The hard lockdown has been a missed opportunity for South Africa to turn the fight against gender-based violence (GBV) into one that successfully protects survivors, adequately deals with perpetrators, and prevents abuse from happening in the first place, women’s rights activists say.
Violence against women and girls: it is a social ill President Cyril Ramaphosa has referred to as the second pandemic, with COVID-19 being the first one. Civil society leaders say they respectfully disagree. “GBV has been a pandemic for many decades, long before COVID-19 knocked on our doors. Despite the severity and the thousands of lives lost and destroyed each year, little has been done to find a cure,” says gender rights activist Nehwoh Geh, currently general manager at Afrika Tikkun’s Uthando Centre in Braamfontein. The facility helps children in their personal, social, academic, and professional development, from the age of two until they are young adults.
“I often ask myself whether we got the message around GBV. For a moment, the lockdown gave us time to pay attention and do something, particularly as the national hotline became inundated by the thousands of calls from women and children who had been locked up and trapped with their abusers,” she says.
The reported surge in calls doesn’t mean there has been a rise in abuse, she stresses. Many survivors will not report their ordeal the first time, or even the second or third time it happens. “This is out of fear for the repercussions, shame, guilt and other things as well as a prevailing stigma,” explains Geh, who has been working in the GBV sphere for two decades, including for the gender rights NGO People Opposing Women Abuse (POWA).
Most will explore other ways of trying to solve the problem before going to the police or calling a hotline. “They may speak to family members, neighbours, religious leaders and explore other avenues they think might provide help. Calling a hotline or going to the police is often a very last resort and may happen many years after the abuse started, if at all.”
A contributing factor is that many abusers are close to their victims. “They are husbands, boyfriends, brothers, fathers, and uncles, but also friends of the family. Abusers are seldom total strangers. This makes it extremely hard for survivors to do anything but to keep quiet.”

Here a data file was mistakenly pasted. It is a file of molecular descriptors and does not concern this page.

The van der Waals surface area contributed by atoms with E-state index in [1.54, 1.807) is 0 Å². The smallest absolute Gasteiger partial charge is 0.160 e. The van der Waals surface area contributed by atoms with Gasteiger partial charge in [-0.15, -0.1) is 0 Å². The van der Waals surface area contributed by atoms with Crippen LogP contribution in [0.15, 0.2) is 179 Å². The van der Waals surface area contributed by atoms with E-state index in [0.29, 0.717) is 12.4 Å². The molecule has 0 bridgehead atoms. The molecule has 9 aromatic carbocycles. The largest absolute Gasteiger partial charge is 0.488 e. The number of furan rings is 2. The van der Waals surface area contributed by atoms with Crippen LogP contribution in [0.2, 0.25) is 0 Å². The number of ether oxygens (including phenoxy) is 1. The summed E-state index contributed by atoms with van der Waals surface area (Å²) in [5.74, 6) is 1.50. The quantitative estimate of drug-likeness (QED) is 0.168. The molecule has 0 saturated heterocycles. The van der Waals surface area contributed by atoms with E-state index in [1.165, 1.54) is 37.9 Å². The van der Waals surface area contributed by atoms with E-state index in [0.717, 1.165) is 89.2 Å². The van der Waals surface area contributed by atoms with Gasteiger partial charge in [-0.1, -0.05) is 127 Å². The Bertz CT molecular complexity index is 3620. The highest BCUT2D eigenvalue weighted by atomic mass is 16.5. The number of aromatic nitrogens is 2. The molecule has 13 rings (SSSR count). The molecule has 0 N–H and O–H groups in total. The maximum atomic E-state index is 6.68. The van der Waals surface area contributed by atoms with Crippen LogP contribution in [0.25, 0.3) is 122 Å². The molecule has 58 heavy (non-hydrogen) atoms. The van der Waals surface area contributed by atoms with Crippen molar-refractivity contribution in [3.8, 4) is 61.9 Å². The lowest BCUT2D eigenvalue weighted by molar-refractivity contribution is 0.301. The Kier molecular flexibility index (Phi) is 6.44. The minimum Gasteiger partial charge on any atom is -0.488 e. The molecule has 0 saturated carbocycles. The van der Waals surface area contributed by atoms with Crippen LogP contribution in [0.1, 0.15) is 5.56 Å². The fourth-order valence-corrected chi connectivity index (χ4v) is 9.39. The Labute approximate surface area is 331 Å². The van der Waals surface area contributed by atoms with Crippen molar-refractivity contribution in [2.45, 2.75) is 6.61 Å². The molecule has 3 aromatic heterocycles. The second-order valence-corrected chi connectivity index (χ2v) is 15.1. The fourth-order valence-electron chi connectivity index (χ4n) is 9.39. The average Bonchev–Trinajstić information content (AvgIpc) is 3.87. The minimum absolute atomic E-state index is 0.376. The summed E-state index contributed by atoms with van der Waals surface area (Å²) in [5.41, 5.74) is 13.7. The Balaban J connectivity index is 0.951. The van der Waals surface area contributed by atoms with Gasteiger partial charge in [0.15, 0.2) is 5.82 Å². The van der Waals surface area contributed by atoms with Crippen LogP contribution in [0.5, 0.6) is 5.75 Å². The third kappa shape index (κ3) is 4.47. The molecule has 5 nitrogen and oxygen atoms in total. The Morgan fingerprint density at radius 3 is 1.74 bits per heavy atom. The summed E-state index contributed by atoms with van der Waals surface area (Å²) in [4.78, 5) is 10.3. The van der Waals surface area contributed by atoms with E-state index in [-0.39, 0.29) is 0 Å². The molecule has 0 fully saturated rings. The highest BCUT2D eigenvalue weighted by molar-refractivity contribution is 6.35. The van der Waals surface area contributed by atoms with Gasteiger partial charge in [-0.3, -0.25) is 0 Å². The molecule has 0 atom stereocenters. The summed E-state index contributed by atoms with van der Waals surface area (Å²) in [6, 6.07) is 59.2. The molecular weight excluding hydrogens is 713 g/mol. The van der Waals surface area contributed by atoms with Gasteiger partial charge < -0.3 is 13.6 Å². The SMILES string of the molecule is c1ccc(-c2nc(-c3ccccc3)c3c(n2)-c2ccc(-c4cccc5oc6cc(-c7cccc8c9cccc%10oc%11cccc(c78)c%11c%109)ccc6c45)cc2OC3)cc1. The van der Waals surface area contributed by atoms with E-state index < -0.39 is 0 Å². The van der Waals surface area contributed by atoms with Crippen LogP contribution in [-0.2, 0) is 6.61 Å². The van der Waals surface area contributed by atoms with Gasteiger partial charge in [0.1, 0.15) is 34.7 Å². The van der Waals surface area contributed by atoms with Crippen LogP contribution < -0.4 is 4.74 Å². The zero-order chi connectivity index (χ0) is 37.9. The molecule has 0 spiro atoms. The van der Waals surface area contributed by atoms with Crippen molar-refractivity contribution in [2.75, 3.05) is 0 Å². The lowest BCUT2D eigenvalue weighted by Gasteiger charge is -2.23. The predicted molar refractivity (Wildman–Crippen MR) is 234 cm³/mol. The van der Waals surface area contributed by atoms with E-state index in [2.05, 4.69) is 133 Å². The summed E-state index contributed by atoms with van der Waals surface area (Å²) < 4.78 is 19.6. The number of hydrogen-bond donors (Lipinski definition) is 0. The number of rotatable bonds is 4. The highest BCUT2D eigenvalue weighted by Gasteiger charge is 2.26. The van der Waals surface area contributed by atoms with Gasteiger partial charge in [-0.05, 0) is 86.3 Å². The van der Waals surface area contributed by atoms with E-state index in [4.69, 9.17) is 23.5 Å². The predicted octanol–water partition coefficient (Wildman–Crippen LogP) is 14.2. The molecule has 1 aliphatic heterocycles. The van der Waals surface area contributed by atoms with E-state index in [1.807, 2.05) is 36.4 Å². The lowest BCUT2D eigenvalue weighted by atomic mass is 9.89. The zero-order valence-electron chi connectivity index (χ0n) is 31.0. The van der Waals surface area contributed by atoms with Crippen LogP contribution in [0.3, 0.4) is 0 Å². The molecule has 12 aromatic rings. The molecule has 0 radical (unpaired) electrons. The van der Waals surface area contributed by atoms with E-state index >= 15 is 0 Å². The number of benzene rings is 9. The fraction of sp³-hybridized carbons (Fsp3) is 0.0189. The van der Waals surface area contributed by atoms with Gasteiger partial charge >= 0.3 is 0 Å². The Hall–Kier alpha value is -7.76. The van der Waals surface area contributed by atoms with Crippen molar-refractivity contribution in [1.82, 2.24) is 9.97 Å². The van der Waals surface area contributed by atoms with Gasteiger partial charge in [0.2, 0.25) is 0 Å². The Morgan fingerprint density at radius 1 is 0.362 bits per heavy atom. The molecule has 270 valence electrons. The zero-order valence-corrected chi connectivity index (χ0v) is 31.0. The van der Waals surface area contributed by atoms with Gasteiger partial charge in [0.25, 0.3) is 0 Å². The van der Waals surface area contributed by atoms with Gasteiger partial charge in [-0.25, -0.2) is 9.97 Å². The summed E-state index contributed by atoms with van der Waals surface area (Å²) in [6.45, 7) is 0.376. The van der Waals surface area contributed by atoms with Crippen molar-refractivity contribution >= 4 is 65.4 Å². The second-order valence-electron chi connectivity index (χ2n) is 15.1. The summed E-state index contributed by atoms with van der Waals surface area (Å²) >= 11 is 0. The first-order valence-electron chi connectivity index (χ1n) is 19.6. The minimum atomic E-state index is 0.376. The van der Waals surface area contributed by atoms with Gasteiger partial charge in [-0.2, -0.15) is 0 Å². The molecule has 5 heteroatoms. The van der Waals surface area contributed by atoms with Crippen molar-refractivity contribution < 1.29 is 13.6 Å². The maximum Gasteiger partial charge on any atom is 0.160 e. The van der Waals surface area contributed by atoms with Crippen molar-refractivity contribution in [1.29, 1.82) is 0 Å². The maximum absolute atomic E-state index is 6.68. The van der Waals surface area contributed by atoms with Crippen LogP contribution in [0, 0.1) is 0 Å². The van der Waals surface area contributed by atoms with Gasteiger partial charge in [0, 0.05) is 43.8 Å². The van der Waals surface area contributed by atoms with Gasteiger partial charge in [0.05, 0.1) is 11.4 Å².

Low conviction rates also deter women from reporting their ordeal, Geh adds. “In September 2020, Bheki Cele identified 30 GBV hotspots in South Africa, including the following communities Afrika Tikkun operates in, Alexandra, Orange Farm and Mfuleni. Out of the 4 058 people arrested for gender-based violent crimes since lockdown started in March, only 130 cases – 3% of the total – resulted in a conviction,” she says. “Why should you report what has happened to you if nothing will happen to the culprit, often someone you know, with the risk he will retaliate against you for going to the police?”
For these and other reasons, the South African GBV narrative needs to change. “By predominantly focusing on encouraging survivors to speak out and report their abuse, we are placing the responsibility of solving the GBV problem on their shoulders, ignoring the many reasons they can’t or won’t speak out. We need to address our messages to men and boys to help them become better people, assist them in taking charge of their demons before things start spiralling, and hold transgressors accountable for the harms they inflict on women and children.”
This doesn’t just apply to physical violence as GBV is much more than that, says Geh. In most cases, it doesn’t even start with a beating, rape, or other physical acts but with prolonged periods of emotional abuse, degrading comments, and other toxic behaviour. “Some behaviours are blatant, others very subtle and almost unnoticeable for the outside world. Perpetrators are often let off the hook in the name of loyalty, shame, guilt, family ties, or the famous “boys will be boys” myth, or the notion that “she asked for it”.”
Geh stresses GBV will not end if people, especially men, won’t start holding each other accountable. “Women have tried, but with no avail. Violent and aggressive men are more likely to listen to other men, whom they view as their equals,” she says. “You can’t say you are a Good Man because you have never beaten a woman if you turn a blind eye to bad behaviour that harms the women you say deserve protection.”
Last but not least, Geh says systems need to be bolstered to hold perpetrators accountable and prevent abuse from continuing. This will help women come forward. “During this year’s 16 days of activism, we call on the Justice Department and all other departments to take their job seriously if we want to save lives.”